Why I Write for Kids 16

December 9, 2013

That title is forgetting something; there will also be gingerbread in house form. Because Christmas. And photos of me writing are just not as fun to look at.


But first…

Why I write books for kids:

1. It’s wide open. I can write about anything and anywhere and anyone and do it in strange and wonderful ways and my readership is okay with that. They like strange. They are open because they haven’t yet formed a concrete idea of what literature or a novel should be. My possibilities are as vast as their imagination.

2. They make the best audiences to present to. I recently visited several schools for both my books and had a fantastic time, partly because the students were really engaged and enthusiastic and filled with great questions. Kids live in a world where author means something very similar to rock star. That doesn’t happen to me very often, and while it is flattering, it also reminds me that there is something special and awesome about being an author. It’s easy to forget that.

3. Children’s books shape us. At no other time in our lives can reading, and the books we read, have a greater impact on us than before we become an adult. We are figuring the world out, figuring other people and ourselves out, and we need guidance and role models. We find a lot of that in literature. This is one reason why I hate how some adults treat kid lit as a separate genre and wouldn’t be seen reading it on the bus. Just because it’s for kids doesn’t make it dumber or less worthy or less interesting or less complex. It’s crucial for our development into strong and stable adults, and can also enrich the lives of actual adults. We seem to think as grownups that we don’t need reminding of that time anymore, but it is that reminding that is so beneficial to us in a myriad ways. I still tell people who ask what I write that I write books for kids, but I wish I could just say I wrote novels. Period. Because I do. The fact that they are marketed to a younger age group should be irrelevant. Whoa, this has taken a turn onto Rant Avenue, hasn’t it?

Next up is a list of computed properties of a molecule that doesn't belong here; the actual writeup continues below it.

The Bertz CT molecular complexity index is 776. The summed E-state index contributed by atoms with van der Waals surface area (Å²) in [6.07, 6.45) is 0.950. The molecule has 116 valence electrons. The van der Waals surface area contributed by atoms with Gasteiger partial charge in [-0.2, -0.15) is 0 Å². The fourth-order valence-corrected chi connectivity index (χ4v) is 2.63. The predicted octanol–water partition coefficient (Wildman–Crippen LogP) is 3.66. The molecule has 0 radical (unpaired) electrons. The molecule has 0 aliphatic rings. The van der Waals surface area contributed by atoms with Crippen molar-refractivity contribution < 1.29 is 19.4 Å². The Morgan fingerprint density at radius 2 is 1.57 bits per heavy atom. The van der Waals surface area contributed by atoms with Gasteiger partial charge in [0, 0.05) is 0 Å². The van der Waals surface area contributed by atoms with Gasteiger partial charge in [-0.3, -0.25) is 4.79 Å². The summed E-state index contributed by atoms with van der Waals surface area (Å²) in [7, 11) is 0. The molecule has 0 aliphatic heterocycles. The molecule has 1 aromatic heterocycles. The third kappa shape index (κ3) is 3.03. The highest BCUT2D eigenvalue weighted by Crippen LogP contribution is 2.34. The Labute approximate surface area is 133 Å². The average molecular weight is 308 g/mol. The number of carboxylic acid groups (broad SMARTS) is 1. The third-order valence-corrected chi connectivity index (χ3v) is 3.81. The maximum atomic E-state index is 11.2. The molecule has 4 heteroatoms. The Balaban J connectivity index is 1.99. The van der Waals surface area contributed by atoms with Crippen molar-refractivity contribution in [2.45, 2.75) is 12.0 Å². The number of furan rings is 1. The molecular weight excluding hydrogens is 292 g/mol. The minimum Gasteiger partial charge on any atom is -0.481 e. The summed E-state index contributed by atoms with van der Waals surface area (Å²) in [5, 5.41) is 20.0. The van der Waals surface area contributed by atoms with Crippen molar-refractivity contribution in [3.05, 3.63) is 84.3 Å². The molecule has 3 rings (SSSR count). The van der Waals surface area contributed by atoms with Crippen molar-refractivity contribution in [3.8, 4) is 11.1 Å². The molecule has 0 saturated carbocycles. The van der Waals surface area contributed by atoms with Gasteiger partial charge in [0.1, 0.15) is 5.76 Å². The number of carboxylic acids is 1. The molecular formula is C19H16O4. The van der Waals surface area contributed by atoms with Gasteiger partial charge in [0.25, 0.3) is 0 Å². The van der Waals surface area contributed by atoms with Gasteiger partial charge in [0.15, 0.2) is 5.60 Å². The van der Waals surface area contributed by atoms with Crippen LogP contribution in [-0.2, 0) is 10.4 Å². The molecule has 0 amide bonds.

4. (And kind of also number 3, but it was getting a little long and intense up there…) Writing from the perspective of a pre-adult reminds me of the important lessons I learned growing up, and also reminds me of what I still need to work on. Maybe all writing does this, but when you are writing about a time when everything is new and the mind is sorting out how and why to be a certain way, you are faced with obvious life-truths that you can’t help reflecting on. Both the protagonists in my books have parts of kid-me in them, and writing those characters was a kind of catharsis. Which is really just a reason to write anything: it reaffirms who you are as a human, continually seeing yourself through the lens of your work.

**puts down pen and picks up icing bag**

And now to the gingerbread housery…hope you’ve got some seasonal goodies to tuck into today. [This was not a completely homemade creation, by the way. God bless Ikea.]











1 Hannah Tunnicliffe { 12.09.13 at 4:21 am }

NZ has no Ikea. I suddenly feel bereft about this. What a house, little e!
Love this post. Love kids books. Would read them in a bus, on a boat, on a train. I do like them. In the sun, in the rain…
Your job IS awesome and you are awesome at it. X

2 Ria Voros { 12.10.13 at 12:19 am }

Hannah, it was quite a job to convince Little e not to 1) eat all the candy before it made it onto the house and 2) not pick the candy on the house off. But now we have hidden it away so she won’t be tempted every five minutes. I guess we’ll bring it out when it’s safe to destroy and feast…

3 kjerstiye { 12.09.13 at 7:41 am }

I prefer to think that you write for me! You are so very good at it!

Also? Can’t wait to smoosh those lovely e cheeks in a couple of weeks! mwah!

4 Ria Voros { 12.10.13 at 12:20 am }

Thanks, Kirsti! Can’t wait to see you too! In the meantime, I will smoosh the baby cheeks on your behalf.